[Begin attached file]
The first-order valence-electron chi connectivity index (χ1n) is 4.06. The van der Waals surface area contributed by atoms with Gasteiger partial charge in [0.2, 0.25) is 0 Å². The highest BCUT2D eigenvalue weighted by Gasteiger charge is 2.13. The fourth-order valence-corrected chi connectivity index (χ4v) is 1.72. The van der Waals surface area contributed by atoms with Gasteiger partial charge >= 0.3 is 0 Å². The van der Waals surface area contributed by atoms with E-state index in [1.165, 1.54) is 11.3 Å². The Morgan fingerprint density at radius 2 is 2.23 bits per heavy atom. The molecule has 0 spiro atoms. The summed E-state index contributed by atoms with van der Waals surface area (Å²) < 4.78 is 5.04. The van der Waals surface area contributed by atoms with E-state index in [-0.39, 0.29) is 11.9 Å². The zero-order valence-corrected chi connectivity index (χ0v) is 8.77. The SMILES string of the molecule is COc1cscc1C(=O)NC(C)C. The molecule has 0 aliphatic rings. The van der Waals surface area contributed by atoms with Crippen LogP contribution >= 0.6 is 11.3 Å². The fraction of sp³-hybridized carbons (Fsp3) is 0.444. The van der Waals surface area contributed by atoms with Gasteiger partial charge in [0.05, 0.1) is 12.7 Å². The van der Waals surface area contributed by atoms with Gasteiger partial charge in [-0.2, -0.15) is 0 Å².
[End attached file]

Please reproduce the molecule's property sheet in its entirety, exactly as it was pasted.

The first-order valence-electron chi connectivity index (χ1n) is 4.06. The van der Waals surface area contributed by atoms with Gasteiger partial charge in [0.2, 0.25) is 0 Å². The highest BCUT2D eigenvalue weighted by Gasteiger charge is 2.13. The fourth-order valence-corrected chi connectivity index (χ4v) is 1.72. The van der Waals surface area contributed by atoms with Gasteiger partial charge >= 0.3 is 0 Å². The van der Waals surface area contributed by atoms with E-state index in [1.165, 1.54) is 11.3 Å². The Morgan fingerprint density at radius 2 is 2.23 bits per heavy atom. The molecule has 0 spiro atoms. The summed E-state index contributed by atoms with van der Waals surface area (Å²) < 4.78 is 5.04. The van der Waals surface area contributed by atoms with E-state index in [-0.39, 0.29) is 11.9 Å². The zero-order valence-corrected chi connectivity index (χ0v) is 8.77. The SMILES string of the molecule is COc1cscc1C(=O)NC(C)C. The molecule has 0 aliphatic rings. The van der Waals surface area contributed by atoms with Crippen LogP contribution >= 0.6 is 11.3 Å². The fraction of sp³-hybridized carbons (Fsp3) is 0.444. The van der Waals surface area contributed by atoms with Gasteiger partial charge in [0.05, 0.1) is 12.7 Å². The van der Waals surface area contributed by atoms with Gasteiger partial charge in [-0.2, -0.15) is 0 Å².